San Francisco’s Twin Peaks

Hidden behind the fog of this picture is San Francisco’s Twin Peaks, a true high point of the City.

Twin Peaks rises in the middle of the City, above the Castro, Noe Valley, and its namesake area. From afar, there seems to be a huge tower on the Peaks — Sutro Tower — an antenna built for television reception in the early 70s. (which, the tower itself is a useful landmark, as it is a dominant figure in our skyline.) This is not actually on Twin Peaks, but right nearby.

Twin Peaks itself offers one of the most stunning views you’ll ever see. On a clear day, and yes, we have a few here, you can see from the Golden Gate Bridge down past the Bay Bridge; the view of the San Mateo Bridge is only blocked by the hills of southern San Francisco. The City lays before you in all its splendor; you can see the intricate layouts of the streets, the various neighborhoods, and, if your eye is keen, you can usually see wherever you’re staying! At night, the City comes alive with lights and zooming cars, and the view is equally impressive.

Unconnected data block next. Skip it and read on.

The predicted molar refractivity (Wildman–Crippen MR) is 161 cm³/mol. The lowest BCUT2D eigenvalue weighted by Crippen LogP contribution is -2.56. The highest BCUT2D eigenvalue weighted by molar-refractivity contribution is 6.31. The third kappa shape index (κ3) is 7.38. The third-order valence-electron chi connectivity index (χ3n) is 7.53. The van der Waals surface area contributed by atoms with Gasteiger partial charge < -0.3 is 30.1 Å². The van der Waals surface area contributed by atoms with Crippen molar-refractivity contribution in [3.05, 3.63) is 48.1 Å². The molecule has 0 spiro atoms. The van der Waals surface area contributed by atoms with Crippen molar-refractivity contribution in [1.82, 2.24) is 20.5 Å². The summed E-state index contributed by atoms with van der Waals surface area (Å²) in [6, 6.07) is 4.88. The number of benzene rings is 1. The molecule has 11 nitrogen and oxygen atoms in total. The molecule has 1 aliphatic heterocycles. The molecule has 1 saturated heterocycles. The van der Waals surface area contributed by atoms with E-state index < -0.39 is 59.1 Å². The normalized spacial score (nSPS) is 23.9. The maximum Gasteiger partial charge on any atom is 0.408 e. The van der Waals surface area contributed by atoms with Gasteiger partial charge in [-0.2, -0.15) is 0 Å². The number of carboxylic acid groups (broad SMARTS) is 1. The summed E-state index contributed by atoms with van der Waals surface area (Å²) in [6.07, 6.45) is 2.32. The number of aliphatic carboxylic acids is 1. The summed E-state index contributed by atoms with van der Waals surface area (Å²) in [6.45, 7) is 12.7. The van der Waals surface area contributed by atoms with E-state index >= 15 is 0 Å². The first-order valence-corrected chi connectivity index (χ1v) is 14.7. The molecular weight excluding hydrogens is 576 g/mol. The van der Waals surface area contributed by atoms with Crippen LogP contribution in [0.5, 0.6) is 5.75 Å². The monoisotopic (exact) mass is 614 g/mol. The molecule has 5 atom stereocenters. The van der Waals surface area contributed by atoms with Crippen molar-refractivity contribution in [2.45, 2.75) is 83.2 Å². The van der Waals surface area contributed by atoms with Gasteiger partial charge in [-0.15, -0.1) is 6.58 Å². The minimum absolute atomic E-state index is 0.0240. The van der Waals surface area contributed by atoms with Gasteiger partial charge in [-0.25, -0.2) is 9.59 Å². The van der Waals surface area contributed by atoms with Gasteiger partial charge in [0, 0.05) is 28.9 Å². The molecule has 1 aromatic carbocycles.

Foggy days mar the view a bit, but it is a cool place to sit and watch the fog roll in. Make sure to dress warm; the wind and the fog will really get you if you’re not careful. There is nothing quite like watching the fingers of fog come to wrap themselves around each hill and valley of San Francisco. It is quite marvelous.

Getting there may be a bit of a challenge, as there is no direct public transportation. If you are renting a car, or know a local with one, follow Market St. from downtown and go west. Continue to follow Market up the hill, and turn left onto Twin Peaks at the top. Then just follow Twin Peaks road to the parking lot at the top. From the Haight (to get to the Haight from downtown, there are several lines, in particular, the 7 Haight), take the 37 Corbett, which will take you to a little path that will take you up the hill. Just ask the driver for directions.